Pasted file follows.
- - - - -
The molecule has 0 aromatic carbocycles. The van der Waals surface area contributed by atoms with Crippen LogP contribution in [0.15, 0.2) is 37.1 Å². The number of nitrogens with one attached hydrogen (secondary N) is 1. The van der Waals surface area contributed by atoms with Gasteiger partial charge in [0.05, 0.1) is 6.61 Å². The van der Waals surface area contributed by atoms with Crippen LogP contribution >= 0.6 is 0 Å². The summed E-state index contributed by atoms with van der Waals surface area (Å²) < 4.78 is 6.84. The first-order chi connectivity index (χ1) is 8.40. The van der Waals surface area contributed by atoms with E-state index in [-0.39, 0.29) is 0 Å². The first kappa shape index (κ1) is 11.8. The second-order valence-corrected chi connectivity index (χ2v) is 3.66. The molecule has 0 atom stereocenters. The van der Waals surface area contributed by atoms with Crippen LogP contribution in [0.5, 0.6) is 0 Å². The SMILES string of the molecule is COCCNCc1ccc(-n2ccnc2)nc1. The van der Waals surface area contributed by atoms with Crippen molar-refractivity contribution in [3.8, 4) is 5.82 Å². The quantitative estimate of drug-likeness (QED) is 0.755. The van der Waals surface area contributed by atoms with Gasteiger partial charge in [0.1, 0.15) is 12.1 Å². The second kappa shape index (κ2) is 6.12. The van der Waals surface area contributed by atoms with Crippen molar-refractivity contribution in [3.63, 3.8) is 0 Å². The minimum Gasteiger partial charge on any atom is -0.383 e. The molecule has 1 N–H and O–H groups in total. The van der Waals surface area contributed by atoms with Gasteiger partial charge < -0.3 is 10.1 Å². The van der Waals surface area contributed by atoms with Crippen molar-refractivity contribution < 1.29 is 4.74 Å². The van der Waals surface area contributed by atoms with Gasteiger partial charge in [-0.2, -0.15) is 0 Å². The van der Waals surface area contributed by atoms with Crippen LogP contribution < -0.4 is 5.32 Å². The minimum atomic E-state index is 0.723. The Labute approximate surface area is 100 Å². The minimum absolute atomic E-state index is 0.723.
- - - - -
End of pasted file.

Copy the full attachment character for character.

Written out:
The molecule has 0 aromatic carbocycles. The van der Waals surface area contributed by atoms with Crippen LogP contribution in [0.15, 0.2) is 37.1 Å². The number of nitrogens with one attached hydrogen (secondary N) is 1. The van der Waals surface area contributed by atoms with Gasteiger partial charge in [0.05, 0.1) is 6.61 Å². The van der Waals surface area contributed by atoms with Crippen LogP contribution >= 0.6 is 0 Å². The summed E-state index contributed by atoms with van der Waals surface area (Å²) < 4.78 is 6.84. The first-order chi connectivity index (χ1) is 8.40. The van der Waals surface area contributed by atoms with E-state index in [-0.39, 0.29) is 0 Å². The first kappa shape index (κ1) is 11.8. The second-order valence-corrected chi connectivity index (χ2v) is 3.66. The molecule has 0 atom stereocenters. The van der Waals surface area contributed by atoms with Crippen LogP contribution in [0.5, 0.6) is 0 Å². The SMILES string of the molecule is COCCNCc1ccc(-n2ccnc2)nc1. The van der Waals surface area contributed by atoms with Crippen molar-refractivity contribution in [3.8, 4) is 5.82 Å². The quantitative estimate of drug-likeness (QED) is 0.755. The van der Waals surface area contributed by atoms with Gasteiger partial charge in [0.1, 0.15) is 12.1 Å². The second kappa shape index (κ2) is 6.12. The van der Waals surface area contributed by atoms with Crippen molar-refractivity contribution in [3.63, 3.8) is 0 Å². The minimum Gasteiger partial charge on any atom is -0.383 e. The molecule has 1 N–H and O–H groups in total. The van der Waals surface area contributed by atoms with Gasteiger partial charge < -0.3 is 10.1 Å². The van der Waals surface area contributed by atoms with Crippen molar-refractivity contribution < 1.29 is 4.74 Å². The van der Waals surface area contributed by atoms with Gasteiger partial charge in [-0.2, -0.15) is 0 Å². The van der Waals surface area contributed by atoms with Crippen LogP contribution < -0.4 is 5.32 Å². The minimum atomic E-state index is 0.723. The Labute approximate surface area is 100 Å². The minimum absolute atomic E-state index is 0.723.